Most prior paleoclimate studies (discussed below) either lumped together the entire section at HAFO, or divided the Glenns Ferry Formation into only three portions.
The seasonal range in temperatures derived from oxygen isotopic analysis of a horse tooth from the HAFO (mistakenly referred to as Pliohippus; Kohn et al., 2002:155) was estimated at 12[degrees]C (Kohn et al., 2002), a 9[degrees]C difference from the estimate based on the fossil fish ototlith (Smith and Patterson, 1994).
These two studies used material from HAFO, but because the temporal intervals between data points are longer than the entire Pliocene interval at HAFO, they lack the resolution to examine fauna change within the Glenns Ferry Formation.
Ostracodes also suggest wetter-than-today conditions throughout the portion of the Glenns Ferry Formation at HAFO (Forester, 1991).
Pollen data from HAFO suggest pine woodland or open forest vegetation with steppe taxa (Leopold and Wright, 1985).
Therefore isotopic changes in snail shells from HAFO may reflect the growth and shrinking of Pliocene Lake Idaho.
The Glenns Ferry Formation at HAFO is divided into three informal units described as representing upper and lower floodplain environments and an intermediate marshy interval (Zakrzewski, 1969; Bjork, 1970; "members" sensu Lee et al., 1995).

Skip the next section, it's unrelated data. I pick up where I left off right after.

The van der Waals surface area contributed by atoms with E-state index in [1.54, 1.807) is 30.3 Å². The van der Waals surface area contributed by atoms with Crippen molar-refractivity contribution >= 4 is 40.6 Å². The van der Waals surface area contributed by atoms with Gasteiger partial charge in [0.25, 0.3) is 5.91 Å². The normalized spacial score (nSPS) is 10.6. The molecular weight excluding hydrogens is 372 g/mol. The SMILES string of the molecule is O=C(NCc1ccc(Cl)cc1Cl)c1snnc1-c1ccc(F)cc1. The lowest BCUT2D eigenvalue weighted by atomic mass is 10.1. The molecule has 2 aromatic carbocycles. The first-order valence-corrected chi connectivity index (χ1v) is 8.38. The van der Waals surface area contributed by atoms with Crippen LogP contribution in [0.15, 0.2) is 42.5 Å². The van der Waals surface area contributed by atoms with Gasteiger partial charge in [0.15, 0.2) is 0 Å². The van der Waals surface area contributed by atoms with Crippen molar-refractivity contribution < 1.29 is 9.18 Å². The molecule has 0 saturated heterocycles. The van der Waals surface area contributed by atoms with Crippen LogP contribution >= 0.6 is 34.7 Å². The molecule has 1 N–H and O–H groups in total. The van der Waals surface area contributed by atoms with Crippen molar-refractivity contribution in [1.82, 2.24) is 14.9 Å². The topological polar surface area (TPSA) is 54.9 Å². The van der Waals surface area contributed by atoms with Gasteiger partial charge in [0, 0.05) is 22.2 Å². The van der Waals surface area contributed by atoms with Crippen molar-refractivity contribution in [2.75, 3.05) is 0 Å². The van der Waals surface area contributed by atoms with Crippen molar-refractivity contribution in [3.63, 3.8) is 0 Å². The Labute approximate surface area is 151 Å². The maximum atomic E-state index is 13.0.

Significant thicknesses of carbonaceous shales at HAFO occur for about 25 m stratigraphically above the middle member.
The terrestrial paleoclimatic data reviewed above lack the detailed resolution needed to examine the effect of climate change on the mammalian assemblage at HAFO. In order to compare stratigraphic changes in faunas at HAFO, climate patterns are needed at much more tightly constrained temporal intervals.
Global circulation models (GCMs) have estimated repeatedly the mean annual temperature for the HAFO area in the Pliocene at about 3.5[degrees]C warmer than today (Raymo et al., 1990; Covey et al., 1991; Crowley et al., 1994; Sloan et al., 1996; Haywood et al., 2000, 2001; Jiang et al., 2005), although Crowley (1991) suggested no difference in temperature.
Although GCMs do not provide the resolution necessary to examine the faunal shifts at HAFO in light of environmental changes, they can be used to suggest which areas changed in concert with southern Idaho in the Pliocene.
For the interval from 3.0 to 4.2 Ma, which encompasses the Glenns Ferry Formation deposits at HAFO, each dataset was rescaled so that the total temperature variation was the same for all.